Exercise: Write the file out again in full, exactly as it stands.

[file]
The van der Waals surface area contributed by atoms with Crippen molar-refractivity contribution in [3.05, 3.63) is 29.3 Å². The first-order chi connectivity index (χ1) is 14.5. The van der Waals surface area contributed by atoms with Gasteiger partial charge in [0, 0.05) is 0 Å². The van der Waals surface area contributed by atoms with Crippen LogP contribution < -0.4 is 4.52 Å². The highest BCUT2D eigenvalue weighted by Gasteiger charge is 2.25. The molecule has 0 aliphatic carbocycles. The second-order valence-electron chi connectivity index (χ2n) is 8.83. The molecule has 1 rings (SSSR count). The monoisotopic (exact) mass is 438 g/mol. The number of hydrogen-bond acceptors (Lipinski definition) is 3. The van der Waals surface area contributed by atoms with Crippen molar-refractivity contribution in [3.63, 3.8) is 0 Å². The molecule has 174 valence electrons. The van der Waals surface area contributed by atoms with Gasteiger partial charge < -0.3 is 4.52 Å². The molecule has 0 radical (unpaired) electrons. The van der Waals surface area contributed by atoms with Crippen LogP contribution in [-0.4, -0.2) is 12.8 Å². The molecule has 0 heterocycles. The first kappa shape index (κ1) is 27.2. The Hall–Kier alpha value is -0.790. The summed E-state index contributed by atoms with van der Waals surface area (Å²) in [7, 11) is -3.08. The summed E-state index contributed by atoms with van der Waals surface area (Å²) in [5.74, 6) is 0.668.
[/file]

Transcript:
The van der Waals surface area contributed by atoms with Crippen molar-refractivity contribution in [3.05, 3.63) is 29.3 Å². The first-order chi connectivity index (χ1) is 14.5. The van der Waals surface area contributed by atoms with Gasteiger partial charge in [0, 0.05) is 0 Å². The van der Waals surface area contributed by atoms with Crippen LogP contribution < -0.4 is 4.52 Å². The highest BCUT2D eigenvalue weighted by Gasteiger charge is 2.25. The molecule has 0 aliphatic carbocycles. The second-order valence-electron chi connectivity index (χ2n) is 8.83. The molecule has 1 rings (SSSR count). The monoisotopic (exact) mass is 438 g/mol. The number of hydrogen-bond acceptors (Lipinski definition) is 3. The van der Waals surface area contributed by atoms with Crippen molar-refractivity contribution in [3.63, 3.8) is 0 Å². The molecule has 174 valence electrons. The van der Waals surface area contributed by atoms with Gasteiger partial charge < -0.3 is 4.52 Å². The molecule has 0 radical (unpaired) electrons. The van der Waals surface area contributed by atoms with Crippen LogP contribution in [-0.4, -0.2) is 12.8 Å². The molecule has 0 heterocycles. The first kappa shape index (κ1) is 27.2. The Hall–Kier alpha value is -0.790. The summed E-state index contributed by atoms with van der Waals surface area (Å²) in [7, 11) is -3.08. The summed E-state index contributed by atoms with van der Waals surface area (Å²) in [5.74, 6) is 0.668.